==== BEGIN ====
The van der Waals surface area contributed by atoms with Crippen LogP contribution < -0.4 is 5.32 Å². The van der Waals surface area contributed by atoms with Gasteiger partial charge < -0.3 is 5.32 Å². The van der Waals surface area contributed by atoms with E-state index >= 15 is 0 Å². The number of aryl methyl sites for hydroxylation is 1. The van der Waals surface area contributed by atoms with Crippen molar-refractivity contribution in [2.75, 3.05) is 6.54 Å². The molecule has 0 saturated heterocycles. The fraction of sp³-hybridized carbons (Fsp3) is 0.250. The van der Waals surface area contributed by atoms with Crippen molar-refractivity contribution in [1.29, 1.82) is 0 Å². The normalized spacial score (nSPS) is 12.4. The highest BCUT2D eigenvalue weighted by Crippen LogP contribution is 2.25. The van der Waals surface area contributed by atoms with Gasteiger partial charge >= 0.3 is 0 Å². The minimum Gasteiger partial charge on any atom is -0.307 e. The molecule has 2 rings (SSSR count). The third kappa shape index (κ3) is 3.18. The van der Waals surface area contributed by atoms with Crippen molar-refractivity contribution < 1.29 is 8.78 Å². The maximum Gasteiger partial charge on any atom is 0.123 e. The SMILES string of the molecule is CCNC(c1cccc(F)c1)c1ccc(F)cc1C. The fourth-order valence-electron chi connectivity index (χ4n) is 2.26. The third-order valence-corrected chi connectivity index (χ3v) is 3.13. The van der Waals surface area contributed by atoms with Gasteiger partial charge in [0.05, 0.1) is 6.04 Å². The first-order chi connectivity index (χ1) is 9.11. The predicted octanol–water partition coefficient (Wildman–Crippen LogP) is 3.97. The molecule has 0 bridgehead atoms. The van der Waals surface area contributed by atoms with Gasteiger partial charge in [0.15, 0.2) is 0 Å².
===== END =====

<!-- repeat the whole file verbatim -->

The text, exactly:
The van der Waals surface area contributed by atoms with Crippen LogP contribution < -0.4 is 5.32 Å². The van der Waals surface area contributed by atoms with Gasteiger partial charge < -0.3 is 5.32 Å². The van der Waals surface area contributed by atoms with E-state index >= 15 is 0 Å². The number of aryl methyl sites for hydroxylation is 1. The van der Waals surface area contributed by atoms with Crippen molar-refractivity contribution in [2.75, 3.05) is 6.54 Å². The molecule has 0 saturated heterocycles. The fraction of sp³-hybridized carbons (Fsp3) is 0.250. The van der Waals surface area contributed by atoms with Crippen molar-refractivity contribution in [1.29, 1.82) is 0 Å². The normalized spacial score (nSPS) is 12.4. The highest BCUT2D eigenvalue weighted by Crippen LogP contribution is 2.25. The van der Waals surface area contributed by atoms with Gasteiger partial charge >= 0.3 is 0 Å². The minimum Gasteiger partial charge on any atom is -0.307 e. The molecule has 2 rings (SSSR count). The third kappa shape index (κ3) is 3.18. The van der Waals surface area contributed by atoms with Crippen molar-refractivity contribution < 1.29 is 8.78 Å². The maximum Gasteiger partial charge on any atom is 0.123 e. The SMILES string of the molecule is CCNC(c1cccc(F)c1)c1ccc(F)cc1C. The fourth-order valence-electron chi connectivity index (χ4n) is 2.26. The third-order valence-corrected chi connectivity index (χ3v) is 3.13. The van der Waals surface area contributed by atoms with Gasteiger partial charge in [0.05, 0.1) is 6.04 Å². The first-order chi connectivity index (χ1) is 9.11. The predicted octanol–water partition coefficient (Wildman–Crippen LogP) is 3.97. The molecule has 0 bridgehead atoms. The van der Waals surface area contributed by atoms with Gasteiger partial charge in [0.15, 0.2) is 0 Å².